With publishing on Amazon, you will need to pay close attention to their offering of KDP, which requires exclusivity. They do not want your work to be made available on any other site, and if you want to limit yourself to Amazon only (which I do not recommend . . . solely for purposes of greater exposure) go ahead and use KDP. Various authors I have dealt with have noted that it is of no real great benefit as opposed to the exposure attained by having their book available on multiple venues.
With the multitude of internet sites, blogs, and promotional venues available, marketing is made much simpler than back in the ‘old days’ of pounding the pavement, and making multiple phone calls. Twitter, Facebook, WordPress, LinkedIn, Book Daily, Tumbler, Goodreads, just to name a few are excellent sources to interact with, communicate with other authors, garner readership, and make SALES happen!
Yes, it takes a little more time and effort, but once you are established, and the networking almost takes care of itself, as your audience grows, you connect with your target audience, and VOILA . . . before you know it a strange thing happens, you find people seeking you out, connecting with you . . . reading your blogs, watching your book trailer(s) . . . and BUYING and REVIEWING your book(s)!!!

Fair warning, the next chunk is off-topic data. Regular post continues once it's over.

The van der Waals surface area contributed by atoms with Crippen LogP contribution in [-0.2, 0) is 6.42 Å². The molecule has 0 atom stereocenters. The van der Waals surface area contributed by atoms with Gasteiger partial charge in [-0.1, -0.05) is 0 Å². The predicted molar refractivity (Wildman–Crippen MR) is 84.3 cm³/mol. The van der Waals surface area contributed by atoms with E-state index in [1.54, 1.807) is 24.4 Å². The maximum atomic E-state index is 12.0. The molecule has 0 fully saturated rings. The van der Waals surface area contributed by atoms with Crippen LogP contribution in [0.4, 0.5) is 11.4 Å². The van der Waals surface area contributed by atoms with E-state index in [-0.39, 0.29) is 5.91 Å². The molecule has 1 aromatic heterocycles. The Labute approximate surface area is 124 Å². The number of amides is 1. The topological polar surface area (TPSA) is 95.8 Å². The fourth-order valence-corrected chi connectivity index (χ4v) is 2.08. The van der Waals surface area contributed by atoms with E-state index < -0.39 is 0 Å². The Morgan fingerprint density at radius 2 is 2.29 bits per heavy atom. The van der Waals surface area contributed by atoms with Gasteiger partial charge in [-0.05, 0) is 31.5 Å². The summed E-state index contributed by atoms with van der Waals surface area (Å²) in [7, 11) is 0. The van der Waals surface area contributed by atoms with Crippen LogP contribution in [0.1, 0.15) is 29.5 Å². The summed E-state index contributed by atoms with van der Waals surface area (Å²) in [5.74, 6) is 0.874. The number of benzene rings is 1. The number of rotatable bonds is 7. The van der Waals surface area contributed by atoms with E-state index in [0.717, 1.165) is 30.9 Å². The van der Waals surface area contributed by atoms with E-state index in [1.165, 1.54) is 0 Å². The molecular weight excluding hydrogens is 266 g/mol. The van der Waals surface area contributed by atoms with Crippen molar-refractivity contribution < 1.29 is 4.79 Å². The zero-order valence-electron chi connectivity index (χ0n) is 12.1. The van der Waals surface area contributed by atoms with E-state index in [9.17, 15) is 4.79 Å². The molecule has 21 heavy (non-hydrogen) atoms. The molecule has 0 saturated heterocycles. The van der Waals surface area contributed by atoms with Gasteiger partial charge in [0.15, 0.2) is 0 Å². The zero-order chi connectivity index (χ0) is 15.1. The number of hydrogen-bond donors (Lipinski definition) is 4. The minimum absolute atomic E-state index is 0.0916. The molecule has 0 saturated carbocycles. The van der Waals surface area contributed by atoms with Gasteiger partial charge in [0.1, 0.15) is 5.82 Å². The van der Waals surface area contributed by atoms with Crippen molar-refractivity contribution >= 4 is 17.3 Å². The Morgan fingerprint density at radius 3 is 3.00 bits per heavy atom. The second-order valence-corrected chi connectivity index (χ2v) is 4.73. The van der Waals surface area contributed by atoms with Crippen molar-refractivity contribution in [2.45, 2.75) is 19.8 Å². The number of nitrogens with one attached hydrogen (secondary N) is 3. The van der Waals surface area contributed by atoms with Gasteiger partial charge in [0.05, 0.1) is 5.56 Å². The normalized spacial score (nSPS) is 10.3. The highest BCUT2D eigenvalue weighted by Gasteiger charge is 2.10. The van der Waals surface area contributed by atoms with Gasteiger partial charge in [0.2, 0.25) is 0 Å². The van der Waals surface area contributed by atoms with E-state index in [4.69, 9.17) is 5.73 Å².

I consider myself extremely lucky with the background that I have in photography, graphic design, typography, and having worked in the printing and advertising industries for over 30+ years. I create my own book covers, layout my books to the specs required by CreateSpace and Smashwords, and create my own media kits and marketing materials. It is a lot of work, but it is costing me nothing more than the ink for my printer, and printing materials for business cards, fliers, book marks and postcards.
Note that the ‘vanity’ publishers, and yes, even CreateSpace and Smashwords are what are considered P.O.D. (print on demand) publishers . . . and so far, the only ‘brick and mortar’ bookstore that I’ve come across that will NOT carry P.O.D. books, is Barnes and Noble. That should not be, nor is it for me, a deterrent . . . Their comment to me was if I went through a publisher “Lightning Source” that distribution would be accepted through them. That, my dear author friends, is NOT guaranteed, AND Lightning Source IS also a P.O.D. venue, that charges you for the very services that you can accomplish for free through the aforementioned sources!
Believe in yourself, have confidence in your novel. Target your reading audience. NETWORK, and do a lot of ‘self-promotion’. Offer up excerpts on your Facebook author page, your blog, on Goodreads, etc., just enough to ‘tease’ the reader into wanting more. If you do not have the tools or desire to produce your own marketing materials, there are much cheaper alternatives than paying $3k to $4k for unquestionable work by a ‘vanity’ publisher. They will promise you the moon and stars, and you will get left with a lump of coal.
A group on Facebook for authors of all genres to post a link to their video trailer to promote their novels, movies, etc.
Share your masterpiece, visit other author’s links, like, comment, and exchange ideas and ‘how-to’ ideas.